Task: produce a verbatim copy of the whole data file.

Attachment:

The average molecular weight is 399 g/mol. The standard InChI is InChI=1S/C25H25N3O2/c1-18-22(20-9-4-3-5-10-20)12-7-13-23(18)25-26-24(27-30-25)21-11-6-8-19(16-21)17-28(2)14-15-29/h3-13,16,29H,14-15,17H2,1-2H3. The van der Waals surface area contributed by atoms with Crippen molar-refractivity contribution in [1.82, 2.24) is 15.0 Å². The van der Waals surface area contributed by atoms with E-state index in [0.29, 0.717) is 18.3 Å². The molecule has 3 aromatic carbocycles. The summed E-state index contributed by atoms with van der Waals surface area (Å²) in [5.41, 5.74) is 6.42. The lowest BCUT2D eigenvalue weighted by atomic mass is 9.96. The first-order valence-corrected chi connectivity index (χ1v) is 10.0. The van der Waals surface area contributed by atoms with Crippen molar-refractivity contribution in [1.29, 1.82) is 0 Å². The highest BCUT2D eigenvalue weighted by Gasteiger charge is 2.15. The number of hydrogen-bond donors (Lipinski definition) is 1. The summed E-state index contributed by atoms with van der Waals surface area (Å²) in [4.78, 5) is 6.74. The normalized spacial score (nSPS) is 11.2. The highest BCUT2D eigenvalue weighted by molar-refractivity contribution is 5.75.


The average molecular weight is 399 g/mol. The standard InChI is InChI=1S/C25H25N3O2/c1-18-22(20-9-4-3-5-10-20)12-7-13-23(18)25-26-24(27-30-25)21-11-6-8-19(16-21)17-28(2)14-15-29/h3-13,16,29H,14-15,17H2,1-2H3. The van der Waals surface area contributed by atoms with Crippen molar-refractivity contribution in [1.82, 2.24) is 15.0 Å². The van der Waals surface area contributed by atoms with E-state index in [0.29, 0.717) is 18.3 Å². The molecule has 3 aromatic carbocycles. The summed E-state index contributed by atoms with van der Waals surface area (Å²) in [5.41, 5.74) is 6.42. The lowest BCUT2D eigenvalue weighted by atomic mass is 9.96. The first-order valence-corrected chi connectivity index (χ1v) is 10.0. The van der Waals surface area contributed by atoms with Crippen molar-refractivity contribution in [1.29, 1.82) is 0 Å². The highest BCUT2D eigenvalue weighted by Gasteiger charge is 2.15. The number of hydrogen-bond donors (Lipinski definition) is 1. The summed E-state index contributed by atoms with van der Waals surface area (Å²) in [4.78, 5) is 6.74. The normalized spacial score (nSPS) is 11.2. The highest BCUT2D eigenvalue weighted by molar-refractivity contribution is 5.75.